Well, time has shown that it is possible to get used to all kinds of inconveniences.
When I was at boarding school, I became, over-sensitised to a high-pitched whine made by the boiler down in the cellar. My study-bedroom was one of the old servant's rooms in the attic of the Victorian house that we lived in, and the head of my bed was against the chimney which acted as the flue for the boiler. It would wake me at 5am every morning, and then I would be driven almost to tears by the persistent noise. I remember padding round the corridors in the dark until finally I found somewhere where I couldn't hear it, and curled up in a chair in the common room desperate to catch up on a few more hours' sleep.
However, we are winning over the oxygen machine. It has been in place for just over a week, and we are both beginning to sleep right through.
It has a bass motor hum, and then a couple of ostinato sounds; the click of the relay as it switches between a gentle hissing inhale and exhale, and a steady mid-register change up and down a minor third, like a soft, slow-motion fire-engine neeeeeee-naaaaaaw. The most disconcerting thing is that the tempo of this "music" is just too fast for breathing in time.
I have been listening to audio books on my mp3 player through headphones as I know that this always sends me to sleep. It makes for quite a traffic jam around my ears; ear-plugs, the ends of my glasses if I am still wearing them, and the thin plastic tubing, which wraps round my ears to hold the tube in place in my nostrils.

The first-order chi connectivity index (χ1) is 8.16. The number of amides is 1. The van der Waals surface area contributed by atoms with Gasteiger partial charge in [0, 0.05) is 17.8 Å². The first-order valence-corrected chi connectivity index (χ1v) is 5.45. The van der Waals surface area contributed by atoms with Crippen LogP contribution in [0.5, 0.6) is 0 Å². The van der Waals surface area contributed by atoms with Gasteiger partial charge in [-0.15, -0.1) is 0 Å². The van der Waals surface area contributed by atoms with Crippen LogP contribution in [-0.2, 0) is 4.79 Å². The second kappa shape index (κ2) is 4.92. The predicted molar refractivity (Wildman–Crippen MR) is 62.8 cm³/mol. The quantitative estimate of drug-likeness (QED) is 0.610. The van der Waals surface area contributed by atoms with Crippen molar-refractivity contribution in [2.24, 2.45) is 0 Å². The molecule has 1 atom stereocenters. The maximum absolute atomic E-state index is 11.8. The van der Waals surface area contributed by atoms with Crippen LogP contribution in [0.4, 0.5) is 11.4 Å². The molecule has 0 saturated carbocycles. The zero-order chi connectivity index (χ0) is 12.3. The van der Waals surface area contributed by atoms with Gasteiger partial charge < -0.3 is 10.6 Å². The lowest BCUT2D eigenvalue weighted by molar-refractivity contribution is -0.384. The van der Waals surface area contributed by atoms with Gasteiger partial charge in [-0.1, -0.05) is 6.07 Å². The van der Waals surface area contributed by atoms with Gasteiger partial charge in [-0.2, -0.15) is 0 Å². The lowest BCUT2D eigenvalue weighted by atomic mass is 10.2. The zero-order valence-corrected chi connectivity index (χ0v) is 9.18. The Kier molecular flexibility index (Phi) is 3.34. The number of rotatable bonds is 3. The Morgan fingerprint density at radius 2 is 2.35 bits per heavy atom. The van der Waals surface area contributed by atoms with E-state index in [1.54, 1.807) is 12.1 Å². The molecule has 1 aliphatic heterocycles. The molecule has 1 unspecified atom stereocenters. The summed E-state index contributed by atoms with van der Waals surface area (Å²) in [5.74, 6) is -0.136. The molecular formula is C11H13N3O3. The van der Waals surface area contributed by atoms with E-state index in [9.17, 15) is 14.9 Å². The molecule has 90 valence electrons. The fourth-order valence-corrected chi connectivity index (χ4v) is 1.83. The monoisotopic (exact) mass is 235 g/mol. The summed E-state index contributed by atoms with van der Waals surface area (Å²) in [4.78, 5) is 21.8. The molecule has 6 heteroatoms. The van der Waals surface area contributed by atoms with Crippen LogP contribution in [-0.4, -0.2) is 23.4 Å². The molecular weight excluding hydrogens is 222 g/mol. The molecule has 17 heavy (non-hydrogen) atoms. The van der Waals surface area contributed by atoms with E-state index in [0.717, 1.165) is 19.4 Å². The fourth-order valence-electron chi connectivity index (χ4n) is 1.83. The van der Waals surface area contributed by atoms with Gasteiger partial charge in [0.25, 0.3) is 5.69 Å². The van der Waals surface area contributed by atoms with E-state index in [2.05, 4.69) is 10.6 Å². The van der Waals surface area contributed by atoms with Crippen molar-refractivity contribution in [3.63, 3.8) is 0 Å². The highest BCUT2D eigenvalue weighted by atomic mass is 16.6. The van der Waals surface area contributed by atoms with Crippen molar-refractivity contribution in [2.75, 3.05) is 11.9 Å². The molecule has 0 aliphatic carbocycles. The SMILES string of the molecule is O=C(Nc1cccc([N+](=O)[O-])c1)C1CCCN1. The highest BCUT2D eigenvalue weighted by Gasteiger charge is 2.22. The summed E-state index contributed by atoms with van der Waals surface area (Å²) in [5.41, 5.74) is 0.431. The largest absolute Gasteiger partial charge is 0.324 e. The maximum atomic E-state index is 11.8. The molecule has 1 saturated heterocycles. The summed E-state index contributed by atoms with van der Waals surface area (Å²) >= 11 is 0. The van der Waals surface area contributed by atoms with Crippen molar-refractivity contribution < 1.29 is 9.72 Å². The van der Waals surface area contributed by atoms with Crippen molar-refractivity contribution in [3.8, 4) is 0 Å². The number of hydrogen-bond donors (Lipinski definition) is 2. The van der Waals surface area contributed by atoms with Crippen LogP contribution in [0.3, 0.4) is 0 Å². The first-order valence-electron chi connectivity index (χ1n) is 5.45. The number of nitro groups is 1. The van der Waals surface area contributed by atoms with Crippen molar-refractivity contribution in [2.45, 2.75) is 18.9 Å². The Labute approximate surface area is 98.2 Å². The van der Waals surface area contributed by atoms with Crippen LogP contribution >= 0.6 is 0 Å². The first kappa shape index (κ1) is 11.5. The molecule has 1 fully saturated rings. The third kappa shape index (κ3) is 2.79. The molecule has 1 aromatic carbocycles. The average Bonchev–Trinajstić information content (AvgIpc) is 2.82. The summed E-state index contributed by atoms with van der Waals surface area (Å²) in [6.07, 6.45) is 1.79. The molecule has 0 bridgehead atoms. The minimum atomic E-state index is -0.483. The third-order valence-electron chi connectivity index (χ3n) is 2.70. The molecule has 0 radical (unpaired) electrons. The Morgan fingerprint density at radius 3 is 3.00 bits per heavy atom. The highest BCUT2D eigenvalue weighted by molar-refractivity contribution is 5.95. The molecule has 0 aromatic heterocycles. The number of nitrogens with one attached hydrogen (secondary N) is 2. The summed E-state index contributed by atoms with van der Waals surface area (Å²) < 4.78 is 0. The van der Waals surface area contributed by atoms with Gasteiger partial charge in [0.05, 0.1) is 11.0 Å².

I thought the plastic tube would be dreadful, horrible, but actually no, not too bad. The main problem of the tube pressing uncomfortably against the bony part of my skull just behind my ears was solved by choosing a softer pillow. The other fear, of having the tube wrap itself round my neck, has only has happened just the once, and the tube is stiff enough to stay loose.
I may well dispense with the audio books soon; I am listening to Chesterton's "Father Brown" stories at the moment. Last night I only heard maybe half of one story, so must have dropped off to sleep quite quickly.
It seems that time and time again, what has looked like being a dreadful, terrible thing, has turned out to be much less worse that I feared. The first Cardiac Catheter that I had filled me with real fear and apprehension, but - hey - it's not that bad. Root canal fillings at the dentist were - not much worse than an ordinary filling. Not a great experience, but by no means unendurable. I am learning not to meet trouble halfway; it may never happen, and when/if it does, it may well not be such a great trouble as I might have imagined.